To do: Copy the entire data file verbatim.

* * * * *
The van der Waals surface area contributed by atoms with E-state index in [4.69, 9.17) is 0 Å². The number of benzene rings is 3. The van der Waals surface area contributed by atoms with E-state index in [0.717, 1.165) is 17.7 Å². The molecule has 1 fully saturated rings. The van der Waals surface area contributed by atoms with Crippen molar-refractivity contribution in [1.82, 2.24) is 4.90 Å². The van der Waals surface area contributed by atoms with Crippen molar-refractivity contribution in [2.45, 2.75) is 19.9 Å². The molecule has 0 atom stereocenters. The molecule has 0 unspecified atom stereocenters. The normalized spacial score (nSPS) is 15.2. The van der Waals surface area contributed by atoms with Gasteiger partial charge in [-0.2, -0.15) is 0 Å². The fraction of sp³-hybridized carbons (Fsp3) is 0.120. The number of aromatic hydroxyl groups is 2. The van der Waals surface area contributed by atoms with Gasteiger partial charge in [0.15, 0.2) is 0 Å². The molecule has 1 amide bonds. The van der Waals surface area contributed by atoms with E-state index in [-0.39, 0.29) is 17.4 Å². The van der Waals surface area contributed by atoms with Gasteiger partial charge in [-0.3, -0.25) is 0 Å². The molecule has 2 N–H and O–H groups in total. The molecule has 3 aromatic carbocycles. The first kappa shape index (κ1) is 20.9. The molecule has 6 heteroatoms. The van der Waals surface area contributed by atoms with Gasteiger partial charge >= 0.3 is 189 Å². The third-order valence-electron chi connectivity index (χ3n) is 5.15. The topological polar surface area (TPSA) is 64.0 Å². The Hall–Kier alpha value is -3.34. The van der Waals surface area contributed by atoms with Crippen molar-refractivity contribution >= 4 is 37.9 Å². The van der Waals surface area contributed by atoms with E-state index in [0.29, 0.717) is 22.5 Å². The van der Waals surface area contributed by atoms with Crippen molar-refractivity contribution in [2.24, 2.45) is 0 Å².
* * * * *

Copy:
The van der Waals surface area contributed by atoms with E-state index in [4.69, 9.17) is 0 Å². The number of benzene rings is 3. The van der Waals surface area contributed by atoms with E-state index in [0.717, 1.165) is 17.7 Å². The molecule has 1 fully saturated rings. The van der Waals surface area contributed by atoms with Crippen molar-refractivity contribution in [1.82, 2.24) is 4.90 Å². The van der Waals surface area contributed by atoms with Crippen molar-refractivity contribution in [2.45, 2.75) is 19.9 Å². The molecule has 0 atom stereocenters. The molecule has 0 unspecified atom stereocenters. The normalized spacial score (nSPS) is 15.2. The van der Waals surface area contributed by atoms with Gasteiger partial charge in [-0.2, -0.15) is 0 Å². The fraction of sp³-hybridized carbons (Fsp3) is 0.120. The number of aromatic hydroxyl groups is 2. The van der Waals surface area contributed by atoms with Gasteiger partial charge in [0.15, 0.2) is 0 Å². The molecule has 1 amide bonds. The van der Waals surface area contributed by atoms with E-state index in [-0.39, 0.29) is 17.4 Å². The van der Waals surface area contributed by atoms with Gasteiger partial charge in [-0.3, -0.25) is 0 Å². The molecule has 2 N–H and O–H groups in total. The molecule has 3 aromatic carbocycles. The first kappa shape index (κ1) is 20.9. The molecule has 6 heteroatoms. The van der Waals surface area contributed by atoms with Gasteiger partial charge >= 0.3 is 189 Å². The third-order valence-electron chi connectivity index (χ3n) is 5.15. The topological polar surface area (TPSA) is 64.0 Å². The Hall–Kier alpha value is -3.34. The van der Waals surface area contributed by atoms with Crippen molar-refractivity contribution >= 4 is 37.9 Å². The van der Waals surface area contributed by atoms with E-state index in [0.29, 0.717) is 22.5 Å². The van der Waals surface area contributed by atoms with Crippen molar-refractivity contribution in [2.24, 2.45) is 0 Å².